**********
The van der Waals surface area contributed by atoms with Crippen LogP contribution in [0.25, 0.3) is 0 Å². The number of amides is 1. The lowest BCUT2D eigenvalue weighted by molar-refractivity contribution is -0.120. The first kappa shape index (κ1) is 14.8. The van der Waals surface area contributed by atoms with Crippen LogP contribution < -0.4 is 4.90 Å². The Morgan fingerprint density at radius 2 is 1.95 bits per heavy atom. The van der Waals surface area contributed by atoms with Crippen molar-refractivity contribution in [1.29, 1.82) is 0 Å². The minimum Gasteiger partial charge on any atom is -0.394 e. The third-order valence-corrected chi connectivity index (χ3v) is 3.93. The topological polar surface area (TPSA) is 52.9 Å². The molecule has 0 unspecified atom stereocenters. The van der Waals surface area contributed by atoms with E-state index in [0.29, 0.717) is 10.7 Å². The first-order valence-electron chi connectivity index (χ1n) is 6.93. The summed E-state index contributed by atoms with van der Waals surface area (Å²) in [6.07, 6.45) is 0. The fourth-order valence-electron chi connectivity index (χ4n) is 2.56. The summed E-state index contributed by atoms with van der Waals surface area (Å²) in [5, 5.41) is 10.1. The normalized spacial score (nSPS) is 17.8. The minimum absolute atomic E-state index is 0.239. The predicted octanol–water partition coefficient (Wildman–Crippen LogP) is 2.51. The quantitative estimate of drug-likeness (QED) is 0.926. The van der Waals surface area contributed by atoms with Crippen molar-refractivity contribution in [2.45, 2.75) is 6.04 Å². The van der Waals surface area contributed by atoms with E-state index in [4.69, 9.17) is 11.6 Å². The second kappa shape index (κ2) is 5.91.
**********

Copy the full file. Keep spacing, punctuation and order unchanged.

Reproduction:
The van der Waals surface area contributed by atoms with Crippen LogP contribution in [0.25, 0.3) is 0 Å². The number of amides is 1. The lowest BCUT2D eigenvalue weighted by molar-refractivity contribution is -0.120. The first kappa shape index (κ1) is 14.8. The van der Waals surface area contributed by atoms with Crippen LogP contribution < -0.4 is 4.90 Å². The Morgan fingerprint density at radius 2 is 1.95 bits per heavy atom. The van der Waals surface area contributed by atoms with Crippen molar-refractivity contribution in [1.29, 1.82) is 0 Å². The minimum Gasteiger partial charge on any atom is -0.394 e. The third-order valence-corrected chi connectivity index (χ3v) is 3.93. The topological polar surface area (TPSA) is 52.9 Å². The molecule has 0 unspecified atom stereocenters. The van der Waals surface area contributed by atoms with E-state index in [0.29, 0.717) is 10.7 Å². The first-order valence-electron chi connectivity index (χ1n) is 6.93. The summed E-state index contributed by atoms with van der Waals surface area (Å²) in [6.07, 6.45) is 0. The fourth-order valence-electron chi connectivity index (χ4n) is 2.56. The summed E-state index contributed by atoms with van der Waals surface area (Å²) in [5, 5.41) is 10.1. The normalized spacial score (nSPS) is 17.8. The minimum absolute atomic E-state index is 0.239. The predicted octanol–water partition coefficient (Wildman–Crippen LogP) is 2.51. The quantitative estimate of drug-likeness (QED) is 0.926. The van der Waals surface area contributed by atoms with Crippen molar-refractivity contribution in [2.45, 2.75) is 6.04 Å². The van der Waals surface area contributed by atoms with E-state index in [4.69, 9.17) is 11.6 Å². The second kappa shape index (κ2) is 5.91.